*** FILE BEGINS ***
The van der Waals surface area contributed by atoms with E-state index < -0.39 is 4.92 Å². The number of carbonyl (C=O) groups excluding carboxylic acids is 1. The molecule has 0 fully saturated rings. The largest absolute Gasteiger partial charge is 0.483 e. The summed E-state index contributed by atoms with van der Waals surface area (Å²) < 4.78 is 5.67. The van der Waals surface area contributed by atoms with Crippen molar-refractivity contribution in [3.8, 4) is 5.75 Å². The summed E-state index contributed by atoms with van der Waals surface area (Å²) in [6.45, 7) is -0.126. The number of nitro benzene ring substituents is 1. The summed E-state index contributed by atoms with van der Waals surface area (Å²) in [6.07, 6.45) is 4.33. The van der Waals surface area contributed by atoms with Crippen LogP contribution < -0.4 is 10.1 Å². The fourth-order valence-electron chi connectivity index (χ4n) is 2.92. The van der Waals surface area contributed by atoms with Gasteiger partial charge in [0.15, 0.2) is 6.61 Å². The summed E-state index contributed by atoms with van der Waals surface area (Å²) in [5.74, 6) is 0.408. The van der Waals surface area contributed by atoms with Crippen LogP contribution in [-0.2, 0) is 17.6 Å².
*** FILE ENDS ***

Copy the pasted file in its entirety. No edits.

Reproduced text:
The van der Waals surface area contributed by atoms with E-state index < -0.39 is 4.92 Å². The number of carbonyl (C=O) groups excluding carboxylic acids is 1. The molecule has 0 fully saturated rings. The largest absolute Gasteiger partial charge is 0.483 e. The summed E-state index contributed by atoms with van der Waals surface area (Å²) < 4.78 is 5.67. The van der Waals surface area contributed by atoms with Crippen molar-refractivity contribution in [3.8, 4) is 5.75 Å². The summed E-state index contributed by atoms with van der Waals surface area (Å²) in [6.45, 7) is -0.126. The number of nitro benzene ring substituents is 1. The summed E-state index contributed by atoms with van der Waals surface area (Å²) in [6.07, 6.45) is 4.33. The van der Waals surface area contributed by atoms with Crippen LogP contribution < -0.4 is 10.1 Å². The fourth-order valence-electron chi connectivity index (χ4n) is 2.92. The van der Waals surface area contributed by atoms with Gasteiger partial charge in [0.15, 0.2) is 6.61 Å². The summed E-state index contributed by atoms with van der Waals surface area (Å²) in [5.74, 6) is 0.408. The van der Waals surface area contributed by atoms with Crippen LogP contribution in [-0.2, 0) is 17.6 Å².